Where the Light Falls opens in 1792, a few months before the Battle of Valmy. Jean-Luc is working for the Revolutionary government, but only as a clerk cataloging the seized belongings of aristocrats and clergymen (most of whom have gone to the guillotine). He wants to do more, contenting himself with working pro bono for citizens with legal complains no one else will touch until something more meaningful comes along. Meanwhile, André serves in the new French Army as it defends itself from foreign forces that seek to restore Louis XVI and Marie-Antoinette to the throne. It takes several chapters for Jean-Luc and André’s paths to cross. The two finally meet when André’s commander, General Kellerman*, is denounced towards the end of the Terror.

Once the two join forces to try and save Kellerman, the parallels between Jean-Luc and André become more pronounced. André sees his military career trampled and his life endangered when he falls in love with the wrong girl. Jean-Luc grows increasingly troubled as he learns how cynical men are using the Revolution as a weapon. Both men are believers in truth and merit, hoping that honestly will win the day—only to be bitterly disappointed when they finally learn that the world doesn’t work that way, even in a city allegedly ruled according to the ideals of liberté, égalité, et fraternité**.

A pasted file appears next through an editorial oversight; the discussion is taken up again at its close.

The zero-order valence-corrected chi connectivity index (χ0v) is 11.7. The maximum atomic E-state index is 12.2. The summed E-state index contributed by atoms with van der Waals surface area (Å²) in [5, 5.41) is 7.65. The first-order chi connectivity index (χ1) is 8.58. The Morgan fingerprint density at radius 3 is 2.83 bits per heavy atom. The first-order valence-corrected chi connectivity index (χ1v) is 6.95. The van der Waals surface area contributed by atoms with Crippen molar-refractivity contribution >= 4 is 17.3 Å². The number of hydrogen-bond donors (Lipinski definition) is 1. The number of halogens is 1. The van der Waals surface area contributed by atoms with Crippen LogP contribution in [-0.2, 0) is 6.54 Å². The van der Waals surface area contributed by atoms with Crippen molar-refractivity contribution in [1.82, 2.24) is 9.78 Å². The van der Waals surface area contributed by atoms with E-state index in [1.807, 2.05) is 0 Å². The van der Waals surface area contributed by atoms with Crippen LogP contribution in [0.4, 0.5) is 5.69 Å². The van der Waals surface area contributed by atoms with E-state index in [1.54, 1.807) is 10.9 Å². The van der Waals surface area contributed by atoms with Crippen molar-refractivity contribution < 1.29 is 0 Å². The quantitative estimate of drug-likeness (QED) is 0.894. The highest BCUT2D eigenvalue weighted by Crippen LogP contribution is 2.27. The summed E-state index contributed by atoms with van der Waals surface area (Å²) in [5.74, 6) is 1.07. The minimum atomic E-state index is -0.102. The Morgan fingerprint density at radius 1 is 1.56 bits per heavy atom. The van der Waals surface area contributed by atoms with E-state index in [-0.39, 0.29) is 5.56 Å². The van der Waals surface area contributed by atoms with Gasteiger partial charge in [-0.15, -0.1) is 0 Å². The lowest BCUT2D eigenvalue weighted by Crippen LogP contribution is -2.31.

At times, Where the Light Falls skips over important history (most of the Terror, in fact). At others, we get detailed battle scenes that go on for pages (Valmy and the Battle of the Pyramids). I found this treatment very frustrating as I am fascinated by the French Revolution. I might have liked this book better if the characters—especially the female ones—had been more fully realized. (I was especially annoyed that Jean-Luc’s wife, who had a very interesting secret, got so little page time.) Apart from Jean-Luc and André, most of the characters are straight from central casting: a damsel in frequent distress, two drunkards, and two deliriously evil villains. I finished Where the Light Falls, but I was disappointed by all the missed opportunities and clumsy writing.

I received a free copy of this book from NetGalley for review consideration. It will be released 11 July 2017.

* The Patakis have no problem manipulating history for narrative purposes. What happens to Kellerman in Where the Light Falls is very different from what happened to the historical general.
** The novel also has a very irritating habit of including French for a bit of flavor only to have an immediate translation included in character dialog. Also, I doubt that eighteenth century French people would refer to each other as their “dates” at balls and such.